Sweat from the Mozambican heat slowly seeps from me as I sit among Mopani worm poo. It collects on our tent porch and I find myself sweeping it off every three to four hours. It falls on my paper as I write. I just finished hand washing some sweat-drenched clothes in the bathroom sink and rinsing them in a bucket. The garden fence is a clothesline. I hear the laughter of children as they play outside the school. Some cows are passing through grazing. Pencil-tip gray clouds seem to be increasing but they sometimes fool me disappearing as the sun bursts forth to make its presence known. Today a rain would be a welcomed relief from the hovering humidity and heat that envelopes me. I sit on guard looking down often for an approaching demon bug.
After the teachings and the men doing some work on the roof, Sharyn and I with Derrick meet Alen, the latest edition to Pastor Albert’s family. Later we all gather together to walk, as the sun begins to set among lightning strikes, to Florah’s house where her almost two year old grandson, Doug’s namesake has passed away. Florah recently lost her husband in the same accident that has injured her neck. Last month she was also battling malaria and now she has lost her grandson. (Later in the week we would learn of the death of her son-in-law.) We share words of comfort with her and her family. She thanks us and testifies of her trust in the Lord. On our way to Florah’s we came across a house where the child was experiencing symptoms of malaria. We pray for him.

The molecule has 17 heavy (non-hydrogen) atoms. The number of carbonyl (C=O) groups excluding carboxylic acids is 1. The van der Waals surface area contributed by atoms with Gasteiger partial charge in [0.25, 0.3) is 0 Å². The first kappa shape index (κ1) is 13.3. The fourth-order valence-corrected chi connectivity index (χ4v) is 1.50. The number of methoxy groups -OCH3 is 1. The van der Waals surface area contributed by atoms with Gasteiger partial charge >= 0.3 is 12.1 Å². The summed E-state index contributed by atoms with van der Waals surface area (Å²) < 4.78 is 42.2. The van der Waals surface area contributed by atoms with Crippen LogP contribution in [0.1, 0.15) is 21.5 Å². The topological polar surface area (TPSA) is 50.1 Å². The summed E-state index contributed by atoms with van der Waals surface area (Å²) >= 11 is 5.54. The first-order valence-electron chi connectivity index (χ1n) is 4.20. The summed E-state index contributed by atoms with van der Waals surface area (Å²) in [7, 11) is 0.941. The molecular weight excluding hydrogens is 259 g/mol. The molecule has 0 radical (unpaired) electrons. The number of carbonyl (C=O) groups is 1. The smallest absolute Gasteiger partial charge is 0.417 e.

Here there is joy among much sickness and sorrow. God uses their lives to teach me about joy…the smile of Rosina as I share a nectarine with her, the cooing of a newborn baby in a house the size of some American bathrooms, the giving of a gift to me by Joice, the harvesting of Mopani worms by Ernest for dinner and the clinging hard of Florah’s hand as I say goodbye to her. Joy is an expression of the heart no matter the circumstance. The Shangaan people know this well.